In The Kitchen
Even if you don’t, this is interesting and delicious: rich, satisfying and relatively easy–as long as you have a grater.
This side dish is as easy as it is memorable. The trick is sautéed bread crumbs in butter. The vegetables are blanched in salted boiling water until fork tender. The drained vegetables are mixed with warm toasted bread crumbs. Parmesan is added at the end, off heat.
If you are asked to supply a dessert for a holiday party, try this amazing take on a traditional fall classic, the apple cake. Have fun with this; make it your own. Don’t like apples? Try pears; sub walnuts or almonds for the pecans. Endless variations. Not too much stress. Rave reviews.
This is an incredible showy treat for brunch or a trim the tree party.
This soup is perfect for the weekend after Thanksgiving: light, clean, soothing. Have fun with this; vary it as you see fit, i.e., add par cooked pasta–orzo is good–other vegetables such as carrots or tomatoes, even croutons. Make this your own. Make a lot (12 cups of broth) or a little (8 cups or ½ gallon), it’s all good.
We have not one, not two, but THREE recipes to choose from using leftovers from Thanksgiving.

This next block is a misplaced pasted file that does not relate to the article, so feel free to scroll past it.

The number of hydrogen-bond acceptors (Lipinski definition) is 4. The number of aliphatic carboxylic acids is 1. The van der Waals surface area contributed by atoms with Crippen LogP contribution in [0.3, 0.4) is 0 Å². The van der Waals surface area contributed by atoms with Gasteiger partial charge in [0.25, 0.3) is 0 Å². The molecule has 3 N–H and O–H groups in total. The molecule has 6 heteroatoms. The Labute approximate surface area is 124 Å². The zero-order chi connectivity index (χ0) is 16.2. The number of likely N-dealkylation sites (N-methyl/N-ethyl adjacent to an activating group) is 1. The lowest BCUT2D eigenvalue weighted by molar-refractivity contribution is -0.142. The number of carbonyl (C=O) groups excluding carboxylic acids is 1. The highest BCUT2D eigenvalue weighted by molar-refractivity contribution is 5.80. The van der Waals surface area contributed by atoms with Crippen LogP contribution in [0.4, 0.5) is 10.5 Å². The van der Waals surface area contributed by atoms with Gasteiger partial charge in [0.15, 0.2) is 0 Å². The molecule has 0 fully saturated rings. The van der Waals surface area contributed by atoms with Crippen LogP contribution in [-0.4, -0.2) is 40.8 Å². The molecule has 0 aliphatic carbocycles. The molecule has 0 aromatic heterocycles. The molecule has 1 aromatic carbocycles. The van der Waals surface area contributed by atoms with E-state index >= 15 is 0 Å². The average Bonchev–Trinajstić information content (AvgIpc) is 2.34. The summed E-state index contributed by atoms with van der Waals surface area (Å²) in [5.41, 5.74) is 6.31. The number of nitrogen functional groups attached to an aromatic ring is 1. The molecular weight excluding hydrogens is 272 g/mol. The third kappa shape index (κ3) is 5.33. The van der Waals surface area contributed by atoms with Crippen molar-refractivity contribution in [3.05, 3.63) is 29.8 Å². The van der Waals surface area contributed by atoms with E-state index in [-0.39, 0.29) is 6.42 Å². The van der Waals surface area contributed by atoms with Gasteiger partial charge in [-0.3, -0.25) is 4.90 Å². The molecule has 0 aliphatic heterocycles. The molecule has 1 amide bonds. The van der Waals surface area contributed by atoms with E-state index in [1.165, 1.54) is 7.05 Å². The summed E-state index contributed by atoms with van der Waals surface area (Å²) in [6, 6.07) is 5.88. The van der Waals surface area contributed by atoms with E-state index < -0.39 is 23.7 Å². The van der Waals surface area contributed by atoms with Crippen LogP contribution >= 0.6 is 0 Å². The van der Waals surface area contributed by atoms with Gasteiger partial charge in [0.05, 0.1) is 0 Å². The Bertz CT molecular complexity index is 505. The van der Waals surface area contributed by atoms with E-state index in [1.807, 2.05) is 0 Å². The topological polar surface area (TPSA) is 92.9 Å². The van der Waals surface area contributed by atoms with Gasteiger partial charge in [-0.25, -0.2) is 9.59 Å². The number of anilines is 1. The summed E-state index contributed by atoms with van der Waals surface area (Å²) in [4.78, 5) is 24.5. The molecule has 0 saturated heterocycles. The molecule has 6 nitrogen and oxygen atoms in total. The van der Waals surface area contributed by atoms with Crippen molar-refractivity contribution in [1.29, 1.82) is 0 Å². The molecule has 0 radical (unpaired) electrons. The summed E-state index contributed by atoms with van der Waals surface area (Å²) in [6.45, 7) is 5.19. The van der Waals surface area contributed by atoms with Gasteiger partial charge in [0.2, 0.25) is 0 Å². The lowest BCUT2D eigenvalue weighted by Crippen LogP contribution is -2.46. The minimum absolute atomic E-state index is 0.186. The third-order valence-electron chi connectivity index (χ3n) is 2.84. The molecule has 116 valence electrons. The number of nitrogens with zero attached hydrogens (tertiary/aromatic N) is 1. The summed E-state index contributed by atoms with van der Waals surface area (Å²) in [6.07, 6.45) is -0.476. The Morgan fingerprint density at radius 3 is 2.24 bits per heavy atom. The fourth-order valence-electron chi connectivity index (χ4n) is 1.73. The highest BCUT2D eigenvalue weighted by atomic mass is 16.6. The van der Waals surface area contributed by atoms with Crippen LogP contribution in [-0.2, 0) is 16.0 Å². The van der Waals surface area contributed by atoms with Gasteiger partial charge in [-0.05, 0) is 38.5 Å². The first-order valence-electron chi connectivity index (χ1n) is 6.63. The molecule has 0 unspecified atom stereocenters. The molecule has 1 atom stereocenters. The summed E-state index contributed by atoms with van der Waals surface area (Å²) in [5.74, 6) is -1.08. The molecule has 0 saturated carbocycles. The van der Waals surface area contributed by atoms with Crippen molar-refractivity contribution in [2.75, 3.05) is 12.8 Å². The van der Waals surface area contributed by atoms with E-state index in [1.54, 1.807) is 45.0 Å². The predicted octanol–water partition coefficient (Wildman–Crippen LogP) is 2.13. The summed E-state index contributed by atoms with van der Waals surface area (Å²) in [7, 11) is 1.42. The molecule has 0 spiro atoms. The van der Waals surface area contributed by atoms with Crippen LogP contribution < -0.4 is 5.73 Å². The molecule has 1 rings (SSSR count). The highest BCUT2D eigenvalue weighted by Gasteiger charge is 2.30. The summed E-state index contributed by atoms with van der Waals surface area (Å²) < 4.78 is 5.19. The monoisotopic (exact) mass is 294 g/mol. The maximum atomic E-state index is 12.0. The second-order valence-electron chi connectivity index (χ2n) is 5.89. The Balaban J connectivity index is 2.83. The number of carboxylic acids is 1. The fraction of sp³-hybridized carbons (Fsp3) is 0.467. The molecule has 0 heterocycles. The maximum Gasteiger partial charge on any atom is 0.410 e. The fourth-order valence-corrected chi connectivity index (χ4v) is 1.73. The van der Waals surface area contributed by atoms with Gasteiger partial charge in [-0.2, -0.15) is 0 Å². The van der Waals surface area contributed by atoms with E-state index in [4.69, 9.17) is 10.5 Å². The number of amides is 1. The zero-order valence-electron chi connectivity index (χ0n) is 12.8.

Everyone in America seems to have one item that must be on the Thanksgiving table when they sit to give thanks. For many it is a particular stuffing with crabmeat, chestnuts, or a distinctive herb like marjoram or sage. For others it is pumpkin, cranberry or pecan pie. For some it is burritos. We are a nation of divergent tastes and traditions.
Stephenson’s was a long since closed SE Washington institution. The bakery made a number of items people would stand in line for after church on Sundays.
These are an interesting variation on crab cakes, made interesting by the bite and texture of calamari. There is a bit of heat in the mix and in the sauce, but this can be adjusted to taste.
This is a simplified version of an elegant treat. Sugar, butter and ice cream transform humdrum bananas into a wow factor.